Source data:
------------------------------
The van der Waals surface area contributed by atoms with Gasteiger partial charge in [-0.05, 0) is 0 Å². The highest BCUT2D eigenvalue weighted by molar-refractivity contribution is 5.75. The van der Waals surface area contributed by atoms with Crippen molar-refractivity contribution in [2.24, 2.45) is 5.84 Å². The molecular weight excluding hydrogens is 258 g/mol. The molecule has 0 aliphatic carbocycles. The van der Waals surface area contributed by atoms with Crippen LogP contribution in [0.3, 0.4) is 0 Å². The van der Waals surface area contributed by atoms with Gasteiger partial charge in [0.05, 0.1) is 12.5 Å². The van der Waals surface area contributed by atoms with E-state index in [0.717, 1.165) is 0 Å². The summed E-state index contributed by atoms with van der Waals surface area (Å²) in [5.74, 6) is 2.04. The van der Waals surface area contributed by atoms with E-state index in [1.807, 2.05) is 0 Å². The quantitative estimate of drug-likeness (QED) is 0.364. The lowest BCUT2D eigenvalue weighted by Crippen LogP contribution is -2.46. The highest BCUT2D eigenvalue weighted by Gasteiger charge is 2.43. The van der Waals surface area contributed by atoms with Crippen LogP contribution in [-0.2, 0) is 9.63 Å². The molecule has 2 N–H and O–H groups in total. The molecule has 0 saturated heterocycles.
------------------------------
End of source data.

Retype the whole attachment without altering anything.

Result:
The van der Waals surface area contributed by atoms with Gasteiger partial charge in [-0.05, 0) is 0 Å². The highest BCUT2D eigenvalue weighted by molar-refractivity contribution is 5.75. The van der Waals surface area contributed by atoms with Crippen molar-refractivity contribution in [2.24, 2.45) is 5.84 Å². The molecular weight excluding hydrogens is 258 g/mol. The molecule has 0 aliphatic carbocycles. The van der Waals surface area contributed by atoms with Crippen LogP contribution in [0.3, 0.4) is 0 Å². The van der Waals surface area contributed by atoms with Gasteiger partial charge in [0.05, 0.1) is 12.5 Å². The van der Waals surface area contributed by atoms with E-state index in [0.717, 1.165) is 0 Å². The summed E-state index contributed by atoms with van der Waals surface area (Å²) in [5.74, 6) is 2.04. The van der Waals surface area contributed by atoms with E-state index in [1.807, 2.05) is 0 Å². The quantitative estimate of drug-likeness (QED) is 0.364. The lowest BCUT2D eigenvalue weighted by Crippen LogP contribution is -2.46. The highest BCUT2D eigenvalue weighted by Gasteiger charge is 2.43. The van der Waals surface area contributed by atoms with Crippen LogP contribution in [-0.2, 0) is 9.63 Å². The molecule has 2 N–H and O–H groups in total. The molecule has 0 saturated heterocycles.